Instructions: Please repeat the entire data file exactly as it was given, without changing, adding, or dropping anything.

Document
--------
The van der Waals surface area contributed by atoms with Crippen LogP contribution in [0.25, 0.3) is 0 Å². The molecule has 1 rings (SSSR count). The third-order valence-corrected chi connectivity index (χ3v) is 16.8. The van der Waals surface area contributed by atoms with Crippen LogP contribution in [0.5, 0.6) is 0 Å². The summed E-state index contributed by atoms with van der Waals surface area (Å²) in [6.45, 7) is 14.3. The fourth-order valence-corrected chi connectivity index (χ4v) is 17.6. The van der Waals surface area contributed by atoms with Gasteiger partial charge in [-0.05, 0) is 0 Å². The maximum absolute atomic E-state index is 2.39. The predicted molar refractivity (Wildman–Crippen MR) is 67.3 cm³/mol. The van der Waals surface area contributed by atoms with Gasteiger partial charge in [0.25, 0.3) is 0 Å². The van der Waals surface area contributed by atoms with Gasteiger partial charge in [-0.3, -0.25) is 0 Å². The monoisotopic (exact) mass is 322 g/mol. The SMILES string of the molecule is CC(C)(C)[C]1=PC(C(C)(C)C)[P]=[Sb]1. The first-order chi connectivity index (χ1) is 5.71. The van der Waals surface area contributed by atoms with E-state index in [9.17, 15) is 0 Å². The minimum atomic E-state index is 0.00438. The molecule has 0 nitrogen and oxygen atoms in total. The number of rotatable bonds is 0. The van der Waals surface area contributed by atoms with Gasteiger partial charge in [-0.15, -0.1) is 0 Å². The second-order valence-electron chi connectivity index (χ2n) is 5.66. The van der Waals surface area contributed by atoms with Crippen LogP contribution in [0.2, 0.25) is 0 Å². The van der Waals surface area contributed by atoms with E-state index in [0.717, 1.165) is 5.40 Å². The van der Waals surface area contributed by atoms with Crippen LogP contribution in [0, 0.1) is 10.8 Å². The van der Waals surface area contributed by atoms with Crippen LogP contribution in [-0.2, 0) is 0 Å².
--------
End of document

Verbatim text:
The van der Waals surface area contributed by atoms with Crippen LogP contribution in [0.25, 0.3) is 0 Å². The molecule has 1 rings (SSSR count). The third-order valence-corrected chi connectivity index (χ3v) is 16.8. The van der Waals surface area contributed by atoms with Crippen LogP contribution in [0.5, 0.6) is 0 Å². The summed E-state index contributed by atoms with van der Waals surface area (Å²) in [6.45, 7) is 14.3. The fourth-order valence-corrected chi connectivity index (χ4v) is 17.6. The van der Waals surface area contributed by atoms with Gasteiger partial charge in [-0.05, 0) is 0 Å². The maximum absolute atomic E-state index is 2.39. The predicted molar refractivity (Wildman–Crippen MR) is 67.3 cm³/mol. The van der Waals surface area contributed by atoms with Gasteiger partial charge in [0.25, 0.3) is 0 Å². The van der Waals surface area contributed by atoms with Gasteiger partial charge in [-0.3, -0.25) is 0 Å². The monoisotopic (exact) mass is 322 g/mol. The SMILES string of the molecule is CC(C)(C)[C]1=PC(C(C)(C)C)[P]=[Sb]1. The first-order chi connectivity index (χ1) is 5.71. The van der Waals surface area contributed by atoms with E-state index in [9.17, 15) is 0 Å². The minimum atomic E-state index is 0.00438. The molecule has 0 nitrogen and oxygen atoms in total. The number of rotatable bonds is 0. The van der Waals surface area contributed by atoms with Gasteiger partial charge in [-0.15, -0.1) is 0 Å². The second-order valence-electron chi connectivity index (χ2n) is 5.66. The van der Waals surface area contributed by atoms with Crippen LogP contribution in [0.2, 0.25) is 0 Å². The van der Waals surface area contributed by atoms with E-state index in [0.717, 1.165) is 5.40 Å². The van der Waals surface area contributed by atoms with Crippen LogP contribution in [0, 0.1) is 10.8 Å². The van der Waals surface area contributed by atoms with Crippen LogP contribution in [-0.2, 0) is 0 Å².